Asynchronous Plugin Layer Painting

Thursday, November 18th, 2010

Firefox 4 implements a new strategy for painting windowless plugins. This should result in improved performance and responsiveness when users are visiting sites such as Hulu and Vimeo which make use of windowless Flash to render their videos.


On Windows and Linux, there are two basic modes in which plugins can render, windowless and windowed. When a windowed plugin instance is requested, Firefox creates a native widget; the operating system delivers native events, including paint requests, directly to the plugin window. This is simple, but it has a significant disadvantage: the plugin doesn’t participate in normal web layout. This means that the plugin cannot be transparent, and CSS effects such as opacity and most transformations cannot be applied to the plugin. Youtube currently mostly uses windowed plugin instances for rendering their videos.

Windowless plugin, on the other hand, do not have a native widget. Instead, events such as mouse and keyboard events, as well as requests to paint the plugin, are received by the browser and forwarded to the plugin using the NPP_HandleEvent API. Hulu and vimeo both make use of windowless plugin instances. Any Flash plugin with the wmode=”opaque” or wmode=”transparent” attribute in their <embed> or <object> tags is using windowless mode.

Asynchronous Painting

In Firefox 3.6 and earlier, every time the operating system asks the browser to paint its window, we synchronously walk the layout frames and ask each frame to paint itself. When a windowless plugin frame is asked to paint, it synthesizes a WM_PAINT event and sends it to the plugin using NPP_HandleEvent. This is straightforward, but it does involve a blocking call and process round-trip for plugins which run in a separate process.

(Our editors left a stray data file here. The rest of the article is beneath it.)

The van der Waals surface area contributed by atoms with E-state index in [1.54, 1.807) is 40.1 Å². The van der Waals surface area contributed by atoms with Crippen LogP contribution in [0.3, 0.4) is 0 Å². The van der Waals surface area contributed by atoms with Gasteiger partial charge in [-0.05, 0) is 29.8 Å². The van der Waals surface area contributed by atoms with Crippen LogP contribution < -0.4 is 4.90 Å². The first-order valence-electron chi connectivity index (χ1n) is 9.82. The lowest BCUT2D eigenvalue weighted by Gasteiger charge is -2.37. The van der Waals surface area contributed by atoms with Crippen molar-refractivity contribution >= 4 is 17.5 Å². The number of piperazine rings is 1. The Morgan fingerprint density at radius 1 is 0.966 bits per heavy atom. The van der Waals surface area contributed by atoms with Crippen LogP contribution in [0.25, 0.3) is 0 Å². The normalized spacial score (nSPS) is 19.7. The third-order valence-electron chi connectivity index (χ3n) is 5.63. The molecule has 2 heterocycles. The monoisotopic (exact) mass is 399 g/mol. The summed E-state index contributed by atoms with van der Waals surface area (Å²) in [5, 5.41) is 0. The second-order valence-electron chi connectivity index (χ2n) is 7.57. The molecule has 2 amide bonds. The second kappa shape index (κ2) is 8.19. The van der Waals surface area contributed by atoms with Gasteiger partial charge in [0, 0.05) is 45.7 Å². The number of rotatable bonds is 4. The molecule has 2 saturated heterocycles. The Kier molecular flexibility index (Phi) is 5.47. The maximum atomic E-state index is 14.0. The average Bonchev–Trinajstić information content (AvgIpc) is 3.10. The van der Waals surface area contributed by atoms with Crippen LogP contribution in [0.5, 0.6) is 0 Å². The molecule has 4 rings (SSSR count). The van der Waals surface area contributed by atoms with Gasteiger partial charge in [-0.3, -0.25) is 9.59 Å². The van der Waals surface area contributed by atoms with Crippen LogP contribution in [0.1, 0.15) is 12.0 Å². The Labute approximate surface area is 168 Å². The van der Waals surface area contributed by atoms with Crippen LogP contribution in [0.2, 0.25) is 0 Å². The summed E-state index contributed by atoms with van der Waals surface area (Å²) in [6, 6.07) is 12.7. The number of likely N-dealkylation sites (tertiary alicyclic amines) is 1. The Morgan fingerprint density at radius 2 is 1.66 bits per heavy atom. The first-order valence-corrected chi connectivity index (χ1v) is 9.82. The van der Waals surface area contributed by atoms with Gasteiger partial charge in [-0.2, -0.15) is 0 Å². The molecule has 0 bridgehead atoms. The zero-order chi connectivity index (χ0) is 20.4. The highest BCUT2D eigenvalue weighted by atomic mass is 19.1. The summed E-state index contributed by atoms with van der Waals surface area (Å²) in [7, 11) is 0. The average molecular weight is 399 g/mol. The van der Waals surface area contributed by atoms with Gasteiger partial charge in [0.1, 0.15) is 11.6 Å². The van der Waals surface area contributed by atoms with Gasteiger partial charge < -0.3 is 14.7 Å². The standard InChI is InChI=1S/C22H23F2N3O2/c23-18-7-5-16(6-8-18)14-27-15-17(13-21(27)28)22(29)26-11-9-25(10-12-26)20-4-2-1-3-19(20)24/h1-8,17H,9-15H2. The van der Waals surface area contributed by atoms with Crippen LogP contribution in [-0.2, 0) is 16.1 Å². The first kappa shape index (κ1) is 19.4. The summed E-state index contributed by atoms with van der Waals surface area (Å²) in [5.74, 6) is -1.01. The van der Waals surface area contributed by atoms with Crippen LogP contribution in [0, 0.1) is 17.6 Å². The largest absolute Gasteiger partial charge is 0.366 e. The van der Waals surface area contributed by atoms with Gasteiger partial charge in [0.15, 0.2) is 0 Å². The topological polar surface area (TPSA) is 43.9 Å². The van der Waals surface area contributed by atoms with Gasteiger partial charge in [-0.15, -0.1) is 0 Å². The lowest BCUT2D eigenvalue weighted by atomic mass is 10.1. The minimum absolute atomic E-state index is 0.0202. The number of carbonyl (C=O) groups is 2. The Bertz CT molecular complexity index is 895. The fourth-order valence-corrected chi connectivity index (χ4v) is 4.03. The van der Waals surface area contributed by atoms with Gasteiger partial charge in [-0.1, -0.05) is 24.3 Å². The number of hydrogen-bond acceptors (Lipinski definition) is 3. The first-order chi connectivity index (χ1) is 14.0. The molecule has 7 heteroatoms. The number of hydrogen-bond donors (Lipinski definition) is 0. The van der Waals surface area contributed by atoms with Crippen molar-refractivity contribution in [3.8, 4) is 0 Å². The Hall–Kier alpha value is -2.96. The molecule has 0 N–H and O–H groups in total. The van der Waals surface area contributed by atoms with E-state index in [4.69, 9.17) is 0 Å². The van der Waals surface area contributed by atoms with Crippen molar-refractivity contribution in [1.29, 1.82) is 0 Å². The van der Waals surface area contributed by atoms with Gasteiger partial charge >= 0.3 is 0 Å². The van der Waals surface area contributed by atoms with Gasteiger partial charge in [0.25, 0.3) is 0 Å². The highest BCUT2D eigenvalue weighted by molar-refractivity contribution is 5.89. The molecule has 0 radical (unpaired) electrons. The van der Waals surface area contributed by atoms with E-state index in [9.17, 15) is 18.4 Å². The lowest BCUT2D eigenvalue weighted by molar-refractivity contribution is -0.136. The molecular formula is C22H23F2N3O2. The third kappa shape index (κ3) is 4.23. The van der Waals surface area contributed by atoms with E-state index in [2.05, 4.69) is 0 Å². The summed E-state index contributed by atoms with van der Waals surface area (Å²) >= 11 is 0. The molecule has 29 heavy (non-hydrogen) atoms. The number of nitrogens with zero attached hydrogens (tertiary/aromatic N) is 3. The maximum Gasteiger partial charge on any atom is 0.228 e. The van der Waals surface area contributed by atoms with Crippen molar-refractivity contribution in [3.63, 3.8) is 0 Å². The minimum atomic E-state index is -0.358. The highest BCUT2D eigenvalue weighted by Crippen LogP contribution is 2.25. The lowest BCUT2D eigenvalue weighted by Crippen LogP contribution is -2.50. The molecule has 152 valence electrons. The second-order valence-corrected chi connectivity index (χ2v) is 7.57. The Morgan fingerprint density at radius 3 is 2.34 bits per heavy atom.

In Firefox 4, we don’t paint the plugin directly to the screen. Instead, as soon as the plugin is visible we ask it to paint to a retained buffer (an X surface on Linux, and a shared-memory DIBSection on Windows). We retain the pixel data for the next time Firefox is asked to paint. When using D3D rendering, we can eagerly upload the plugin data to a texture, and the plugin texture is composited by the graphics card and GPU.

A Behavior Change: Opacity on Windows

On Windows, the new asynchronous painting API has one significant side effect: plugins responding to a WM_PAINT message must be aware of opacity. The device context which is passed to the plugin is backed by a DIBSection with an opacity channel. Certain Windows Drawing functions, such as the DrawText function, are not aware of opacity and will incorrectly overwrite the opacity data, leaving black splotches where transparent text was intended. Windows drawing functions such as AlphaBlend are the correct way to draw while preserving transparency information.

Most Flash and Silverlight sites work correctly with this new function, but there are a few Flash features which continue to use the old Windows APIs. This bug shows itself in current Firefox nightly builds as black splotches where text should be painted, and is being tracked by Mozilla bug 611698; we are working with Adobe to resolve this issue before Firefox 4 is released.

Testing Wanted

Although our implementation of asynchronous painting passes all of our internal tests and appears to work well in general, the web is a big place and we can’t test every page or plugin available on the web. We would really like people who develop with plugins or use plugin-intensive sites to test Firefox nightly builds and report any bugs which you see! These builds are updated to our most recent Firefox each night, so you will always have the latest and greatest features (and sometimes bugs) to experiment with.

Note to Flash Authors

If your site uses wmode=”transparent” but your Flash application is not actually transparent or translucent, you can get better performance in both Firefox and Chrome by switching to wmode=”opaque”. Please use wmode=”opaque” for content which does not need actual transparent behavior.